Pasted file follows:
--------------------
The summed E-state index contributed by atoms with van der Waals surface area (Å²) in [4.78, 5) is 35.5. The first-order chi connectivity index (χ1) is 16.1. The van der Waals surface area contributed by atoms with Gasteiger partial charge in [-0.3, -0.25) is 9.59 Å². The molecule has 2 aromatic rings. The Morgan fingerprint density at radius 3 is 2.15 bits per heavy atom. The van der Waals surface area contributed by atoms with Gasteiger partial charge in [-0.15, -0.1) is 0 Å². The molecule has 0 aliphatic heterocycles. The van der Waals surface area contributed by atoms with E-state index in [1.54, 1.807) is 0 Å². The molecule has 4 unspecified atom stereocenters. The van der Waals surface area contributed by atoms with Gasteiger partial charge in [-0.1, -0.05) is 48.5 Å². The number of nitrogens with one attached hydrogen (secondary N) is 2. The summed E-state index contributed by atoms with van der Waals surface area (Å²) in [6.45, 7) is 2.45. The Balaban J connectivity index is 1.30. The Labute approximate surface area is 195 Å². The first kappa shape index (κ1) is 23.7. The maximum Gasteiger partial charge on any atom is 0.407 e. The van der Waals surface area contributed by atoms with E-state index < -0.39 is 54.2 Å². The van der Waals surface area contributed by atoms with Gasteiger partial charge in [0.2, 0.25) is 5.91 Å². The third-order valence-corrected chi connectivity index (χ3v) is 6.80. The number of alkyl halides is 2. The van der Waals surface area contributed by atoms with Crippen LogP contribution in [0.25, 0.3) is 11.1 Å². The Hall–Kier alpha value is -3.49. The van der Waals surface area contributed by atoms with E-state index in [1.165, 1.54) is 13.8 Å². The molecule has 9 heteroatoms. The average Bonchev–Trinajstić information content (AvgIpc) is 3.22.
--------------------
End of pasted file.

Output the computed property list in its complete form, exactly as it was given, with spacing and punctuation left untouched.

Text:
The summed E-state index contributed by atoms with van der Waals surface area (Å²) in [4.78, 5) is 35.5. The first-order chi connectivity index (χ1) is 16.1. The van der Waals surface area contributed by atoms with Gasteiger partial charge in [-0.3, -0.25) is 9.59 Å². The molecule has 2 aromatic rings. The Morgan fingerprint density at radius 3 is 2.15 bits per heavy atom. The van der Waals surface area contributed by atoms with Gasteiger partial charge in [-0.15, -0.1) is 0 Å². The molecule has 0 aliphatic heterocycles. The van der Waals surface area contributed by atoms with E-state index in [1.54, 1.807) is 0 Å². The molecule has 4 unspecified atom stereocenters. The van der Waals surface area contributed by atoms with Gasteiger partial charge in [-0.1, -0.05) is 48.5 Å². The number of nitrogens with one attached hydrogen (secondary N) is 2. The summed E-state index contributed by atoms with van der Waals surface area (Å²) in [6.45, 7) is 2.45. The Balaban J connectivity index is 1.30. The Labute approximate surface area is 195 Å². The first kappa shape index (κ1) is 23.7. The maximum Gasteiger partial charge on any atom is 0.407 e. The van der Waals surface area contributed by atoms with E-state index < -0.39 is 54.2 Å². The van der Waals surface area contributed by atoms with Gasteiger partial charge in [0.2, 0.25) is 5.91 Å². The third-order valence-corrected chi connectivity index (χ3v) is 6.80. The number of alkyl halides is 2. The van der Waals surface area contributed by atoms with Crippen LogP contribution in [0.25, 0.3) is 11.1 Å². The Hall–Kier alpha value is -3.49. The van der Waals surface area contributed by atoms with E-state index in [1.165, 1.54) is 13.8 Å². The molecule has 9 heteroatoms. The average Bonchev–Trinajstić information content (AvgIpc) is 3.22.